A motion will come before the party’s annual general meeting asking members if they want to say goodbye to Liberal name.
With the federal Liberal brand largely unpopular in the province, the Saskatchewan Liberal Party is now considering whether it needs a name change.
The party announced this week that members will debate the idea of changing its name at an upcoming annual general meeting. Should a motion pass, the provincial Grits will officially become extinct.
“Obviously, we have to think of the future,” said Liberal Leader Jeff Walters in an interview this week. “And if the majority of our members want that future to be a complete rebrand, then that’s what we do.”
The motion, brought forward by one of the party’s members, states the province appears to no longer believe the Saskatchewan Liberal Party as a name “represents a viable option for voting, volunteering, donating or candidacy.”
It also suggests people aren’t as open to ancestral parties “with perceived baggage, regardless of whether this view is or is not deserved.”
Should the motion pass at the annual general meeting on March 25, the party would begin the search for a new name on May 1. The person who brought the motion forward was not identified.
No alternative names have been provided, but the motion states that it would “reflect the new realities of Saskatchewan provincial politics.”
As well, a leadership race would be triggered if the motion passes.
Walters explained the leadership race would give new members a say on who they want to lead the party. He said he would consider running in that future race should the motion pass.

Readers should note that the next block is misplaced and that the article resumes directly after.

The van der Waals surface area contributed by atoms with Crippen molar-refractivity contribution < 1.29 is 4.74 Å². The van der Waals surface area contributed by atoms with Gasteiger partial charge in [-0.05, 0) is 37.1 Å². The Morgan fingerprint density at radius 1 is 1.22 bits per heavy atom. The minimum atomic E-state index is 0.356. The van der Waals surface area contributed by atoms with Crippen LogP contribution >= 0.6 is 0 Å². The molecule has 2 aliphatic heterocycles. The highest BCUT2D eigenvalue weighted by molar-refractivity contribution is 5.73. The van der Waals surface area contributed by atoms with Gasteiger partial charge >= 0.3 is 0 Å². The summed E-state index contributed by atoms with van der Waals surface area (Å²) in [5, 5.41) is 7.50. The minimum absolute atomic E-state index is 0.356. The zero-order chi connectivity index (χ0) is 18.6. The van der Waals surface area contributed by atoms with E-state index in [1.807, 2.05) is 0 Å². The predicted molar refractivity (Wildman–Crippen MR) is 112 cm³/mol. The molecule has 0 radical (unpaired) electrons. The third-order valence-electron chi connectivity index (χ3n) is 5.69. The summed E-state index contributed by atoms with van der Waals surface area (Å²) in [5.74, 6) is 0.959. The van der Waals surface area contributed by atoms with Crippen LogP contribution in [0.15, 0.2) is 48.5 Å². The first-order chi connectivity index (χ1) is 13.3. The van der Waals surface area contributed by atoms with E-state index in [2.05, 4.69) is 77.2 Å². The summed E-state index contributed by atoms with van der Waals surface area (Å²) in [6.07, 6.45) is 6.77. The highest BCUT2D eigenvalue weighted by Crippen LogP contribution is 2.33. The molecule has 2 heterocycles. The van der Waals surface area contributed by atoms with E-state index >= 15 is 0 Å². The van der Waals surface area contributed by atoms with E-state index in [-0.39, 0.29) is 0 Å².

“It gives members, and especially new members, who want to be part of the process, and even new groups who want to be part of the process, so they have can have a say on who they want to have represent them,” he said.
While Walters is trying to remain neutral on the topic, he has acknowledged previously the federal Liberal party brand has posed a problem for the provincial party.
He said he faced challenges related to that on the doorsteps when he was campaigning during the Saskatoon Meewasin byelection.
“It was very unfortunate that even Liberals would not give us the time of day, and there are reasons for that,” Walters said. “They’ve attached themselves to a different party because they’ve had 10 years of that or whatever the case may be.
“We can’t just say, ‘We’re here again, vote for us.’ You got to show them something.”
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The NDP won the Meewasin constituency with 58 per cent of the vote to the Saskatchewan Party’s 36 per cent. The Liberals only garnered three per cent.
The provincial Liberals have had no seats in the legislature since 2003. Since then, it’s gone through numerous leaders and interim leaders.
Last November, the B.C. Liberal Party rebranded as the B.C. United Party as a way to show it is “united by values” and “united by determination.”
Like the Saskatchewan Liberals, the B.C. Liberals aren’t affiliated with the federal Liberal Party. The Saskatchewan Liberals had recently rebranded with a new logo.
Walters joked he hopes his party is not named after an animal should the motion pass, but said it will be interesting to watch.
He also acknowledged it’ll take more than a name change to get votes and a seat in the legislature.
“I don’t think anyone is ignorant enough to think that if we change the lipstick on the pig that somehow people will come out in droves,” he said. “It’s hard for other groups to come to the table and they say, ‘We’re not gonna do anything with Liberals.’ The idea is not just to you change the name and still be a niche party.”
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